Bhatktha Potana (1943)

A still from ‘Bhaktha Potana'  

Not a day passes without the rendition of Sarvamangala nama…seetharama…rama at the Ram mandir in Athur, a tiny village in Chittoor district with folks from the local Bhajana mandali singing it in unison. Not just Athur, it is the same scenario in most temples dedicated to Lord Rama and this has been happening for the past 68 years, ever since Nagayya composed and rendered it in his mellifluous voice in Vauhini Pictures, Bhaktha Potana . Such was the impact the movie and its music have created. It was also the first devotional film for Nagayya who played the title role and it was also the debut movie for director Kadiri Venkata Reddy better known as K.V. Reddy, the wizard who later wielded such all time classics as — Mayabazaar and Patalabhairavi .

All credit to his close buddy from Tadipatri, Moola Narayana Swamy, co-founder of Vauhini Studios to support him along with the legendary cinematographer K. Ramnoth when K.V. Reddy expressed a wish to turn a filmmaker after dabbling in the production work for Vauhini's earlier ventures. Vauhini was just turning the corner and there was initial hesitation on the part of B.N. Reddi but he too supported the move and agreed to help by supervising the production. Since the banner had made social films till then, K.V. felt that a devotional subject would offer the difference and also a safe bet. The trio Ramnoth, Samudrala Raghavacharya and K.V. zeroed in on the life of Bammera Potana. But there is not much drama in his life. Nor there is any relationship between him and poet Srinatha. Srinatha had three brothers-in-law. They were Potana, Yerrana and Duggana, the last named a poet groomed by Srinatha. Duggana's elder brother Potana was not a poet. But he was the cause of the presumed relationship between Srinatha and Bammera Potana.

Taking a cue from this K. Ramnoth wrote a movie story linking the families of Srinatha and Bammera Potana, created a few miracles for mass appeal while Samudrala brought in value additions with his soulful dialogue and lyrics. K.V. Reddy brilliantly translated it on to the celluloid making it the biggest hit of 1943.

Bammera Potana (played by Nagayya), a staunch devotee of Lord Rama lived with his wife Narasamamba (Hemalatha Devi), son Mallanna (Vallabhajosyula Sivaram) and daughter Lakhsmi (Nalam Vanaja Gupta) in Ekasilapuram. On a lunar eclipse day Lord Rama (Ch. Narayana Rao) appears before him and orders him to translate Bhagavatham. His brother-in-law Srinatha (Jandhyala Gowrinatha sastry)'s daughter Sarada (Malati) lived with Potana's family ever since she lost her mother. King Sarvagjna Singabhoopala (Dr. V.R. Sarma) sends Srinatha to convey his wish to Potana to dedicate Bhagavatham to him. Potana refuses saying that his work will be dedicated only to Lord Rama. The king's attempts to forcibly take it were thwarted by divine intervention. Singabhoopala realises his mistake and brings back Potana and his family whom he had banished from the town.

It was Nagayya's ninth film and he set a benchmark for devotional characters with his subdued portrayal and measured diction. But Nagayya was not the first choice! The lean and short stature Daita Gopalam, actor, singer and musician of repute was considered first. But K.V. insisted on Nagayya. Jandhyala Gowrinatha Sastry, who hailed from an affluent family in Pidaparthi near Tenali matched him in stature and histrionics and made an outstanding debut. Though he later played lead roles in a couple of films, he was remembered more for his role of chairman Dharma Rao in K.V. Reddy's Peddamanushulu . Mention must be made of Sivaram as Mallanna and the film's production manager Mudigonda Lingamurthy, as the rowdy Ajamileedu. Suryakumari made a cameo appearance as Goddess Saraswati.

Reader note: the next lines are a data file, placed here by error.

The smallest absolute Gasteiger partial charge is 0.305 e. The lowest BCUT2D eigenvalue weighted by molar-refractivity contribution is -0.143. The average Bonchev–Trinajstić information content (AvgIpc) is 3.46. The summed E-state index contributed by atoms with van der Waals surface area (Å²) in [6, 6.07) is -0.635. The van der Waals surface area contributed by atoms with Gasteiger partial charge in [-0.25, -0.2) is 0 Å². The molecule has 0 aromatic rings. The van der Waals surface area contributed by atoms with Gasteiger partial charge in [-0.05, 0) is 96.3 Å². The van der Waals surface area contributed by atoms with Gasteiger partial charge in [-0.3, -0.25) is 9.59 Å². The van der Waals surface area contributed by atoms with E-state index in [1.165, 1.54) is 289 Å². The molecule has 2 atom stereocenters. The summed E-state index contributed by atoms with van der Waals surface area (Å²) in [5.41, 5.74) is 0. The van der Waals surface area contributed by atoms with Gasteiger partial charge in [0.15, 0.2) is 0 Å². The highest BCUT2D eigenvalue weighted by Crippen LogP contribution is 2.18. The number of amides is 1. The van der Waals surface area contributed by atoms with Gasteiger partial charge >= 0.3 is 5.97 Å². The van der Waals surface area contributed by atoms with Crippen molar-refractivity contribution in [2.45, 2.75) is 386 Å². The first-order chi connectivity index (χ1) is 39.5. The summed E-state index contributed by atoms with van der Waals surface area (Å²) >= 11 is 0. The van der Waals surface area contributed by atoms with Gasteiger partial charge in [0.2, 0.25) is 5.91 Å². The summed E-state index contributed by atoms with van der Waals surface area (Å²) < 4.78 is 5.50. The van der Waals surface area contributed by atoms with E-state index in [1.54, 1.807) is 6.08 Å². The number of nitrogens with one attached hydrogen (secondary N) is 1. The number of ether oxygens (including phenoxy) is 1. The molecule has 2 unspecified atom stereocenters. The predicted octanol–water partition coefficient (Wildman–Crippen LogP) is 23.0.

Apart from his histrionics, Nagayya contributed largely to the movie's success with his melodious score. He was also the first to employ playback system when he recorded the song manchi samayamu raara… idi manchi samayamu raara rendered by Bezawada Rajarathnam and it was shot on Samrajyam who played the dancer Bhogini in the king's court. While writing the dialogue, it seems Samudrala had kept in mind the social milieu of the time, in one scene Potana answers Srinatha: kotaanukotla Bharatheeyulu kollayigudda tho thrupti paduthunte naaku mathram ee jari panchalenduku.

Bhaktha Potana kindled interest in the legendary B. Nagi Reddi (whose birth centenary falls on December 2, 2012) to enter film industry full time after he had successfully worked on the movie's publicity by erecting huge Hanuman cut outs in key junctions starting with Bangalore to counter the publicity blitzkrieg of Balanagamma released three weeks earlier. It is said that Bhaktha Potana turned an ordinary Sheppard boy into Balayogi in Mummidivaram. The film celebrated jubilee runs all over the South including Mysore state and Kerala.

Filmmaker K.V. Reddy had arrived on the scene. But it also marked the departure of two stalwarts from Vauhini camp, K. Ramnoth and art director and sound designer A.K. Sekar. Not for any difference of opinions but when the film was nearing completion the Second World War touched the shores of Madras and Vauhini office was shifted temporarily to Tadipatri where the film's negatives were also taken for safe keep. Ramnoth and Sekar stayed back in Madras and S.S. Vasan invited them to join Gemini Studios.

Bhaktha Potana was remade in 1966 with Gummadi Venkateswara Rao and S.V. Rangarao directed by G. Ramineedu.

It met with failure as K.V. Reddy's work still lived fresh in the audiences mind.

m.l. narasimham